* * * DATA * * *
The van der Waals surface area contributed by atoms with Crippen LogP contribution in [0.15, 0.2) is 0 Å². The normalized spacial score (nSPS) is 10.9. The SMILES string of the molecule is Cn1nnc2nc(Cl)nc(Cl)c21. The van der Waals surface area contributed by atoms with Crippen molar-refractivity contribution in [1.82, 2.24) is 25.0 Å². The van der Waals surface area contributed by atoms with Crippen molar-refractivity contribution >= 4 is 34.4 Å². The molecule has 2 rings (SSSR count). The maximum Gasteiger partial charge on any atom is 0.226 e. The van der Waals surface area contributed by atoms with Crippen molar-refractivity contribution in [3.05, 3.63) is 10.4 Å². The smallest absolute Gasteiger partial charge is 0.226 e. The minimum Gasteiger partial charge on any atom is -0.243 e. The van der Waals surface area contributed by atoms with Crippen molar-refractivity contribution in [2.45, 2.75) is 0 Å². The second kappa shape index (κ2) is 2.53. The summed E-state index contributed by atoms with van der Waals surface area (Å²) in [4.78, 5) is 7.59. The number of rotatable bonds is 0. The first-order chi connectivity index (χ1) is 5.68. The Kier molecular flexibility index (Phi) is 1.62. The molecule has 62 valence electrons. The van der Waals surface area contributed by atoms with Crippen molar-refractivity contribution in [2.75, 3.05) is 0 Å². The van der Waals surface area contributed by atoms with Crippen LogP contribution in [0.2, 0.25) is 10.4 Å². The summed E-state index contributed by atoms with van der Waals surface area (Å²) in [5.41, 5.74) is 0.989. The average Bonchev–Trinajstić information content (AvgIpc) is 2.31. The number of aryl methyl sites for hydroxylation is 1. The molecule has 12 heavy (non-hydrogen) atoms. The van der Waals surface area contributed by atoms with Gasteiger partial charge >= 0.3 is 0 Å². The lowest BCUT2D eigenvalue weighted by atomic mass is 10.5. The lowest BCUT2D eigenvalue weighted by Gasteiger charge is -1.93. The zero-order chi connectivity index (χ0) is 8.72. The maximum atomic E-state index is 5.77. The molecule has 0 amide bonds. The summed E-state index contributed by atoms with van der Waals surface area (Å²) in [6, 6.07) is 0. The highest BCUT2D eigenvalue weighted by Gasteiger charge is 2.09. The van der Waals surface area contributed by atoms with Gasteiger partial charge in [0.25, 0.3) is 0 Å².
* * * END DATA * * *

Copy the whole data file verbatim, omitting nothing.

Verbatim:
The van der Waals surface area contributed by atoms with Crippen LogP contribution in [0.15, 0.2) is 0 Å². The normalized spacial score (nSPS) is 10.9. The SMILES string of the molecule is Cn1nnc2nc(Cl)nc(Cl)c21. The van der Waals surface area contributed by atoms with Crippen molar-refractivity contribution in [1.82, 2.24) is 25.0 Å². The van der Waals surface area contributed by atoms with Crippen molar-refractivity contribution >= 4 is 34.4 Å². The molecule has 2 rings (SSSR count). The maximum Gasteiger partial charge on any atom is 0.226 e. The van der Waals surface area contributed by atoms with Crippen molar-refractivity contribution in [3.05, 3.63) is 10.4 Å². The smallest absolute Gasteiger partial charge is 0.226 e. The minimum Gasteiger partial charge on any atom is -0.243 e. The van der Waals surface area contributed by atoms with Crippen molar-refractivity contribution in [2.45, 2.75) is 0 Å². The second kappa shape index (κ2) is 2.53. The summed E-state index contributed by atoms with van der Waals surface area (Å²) in [4.78, 5) is 7.59. The number of rotatable bonds is 0. The first-order chi connectivity index (χ1) is 5.68. The Kier molecular flexibility index (Phi) is 1.62. The molecule has 62 valence electrons. The van der Waals surface area contributed by atoms with Crippen molar-refractivity contribution in [2.75, 3.05) is 0 Å². The van der Waals surface area contributed by atoms with Crippen LogP contribution in [0.2, 0.25) is 10.4 Å². The summed E-state index contributed by atoms with van der Waals surface area (Å²) in [5.41, 5.74) is 0.989. The average Bonchev–Trinajstić information content (AvgIpc) is 2.31. The number of aryl methyl sites for hydroxylation is 1. The molecule has 12 heavy (non-hydrogen) atoms. The van der Waals surface area contributed by atoms with Gasteiger partial charge >= 0.3 is 0 Å². The lowest BCUT2D eigenvalue weighted by atomic mass is 10.5. The lowest BCUT2D eigenvalue weighted by Gasteiger charge is -1.93. The zero-order chi connectivity index (χ0) is 8.72. The maximum atomic E-state index is 5.77. The molecule has 0 amide bonds. The summed E-state index contributed by atoms with van der Waals surface area (Å²) in [6, 6.07) is 0. The highest BCUT2D eigenvalue weighted by Gasteiger charge is 2.09. The van der Waals surface area contributed by atoms with Gasteiger partial charge in [0.25, 0.3) is 0 Å².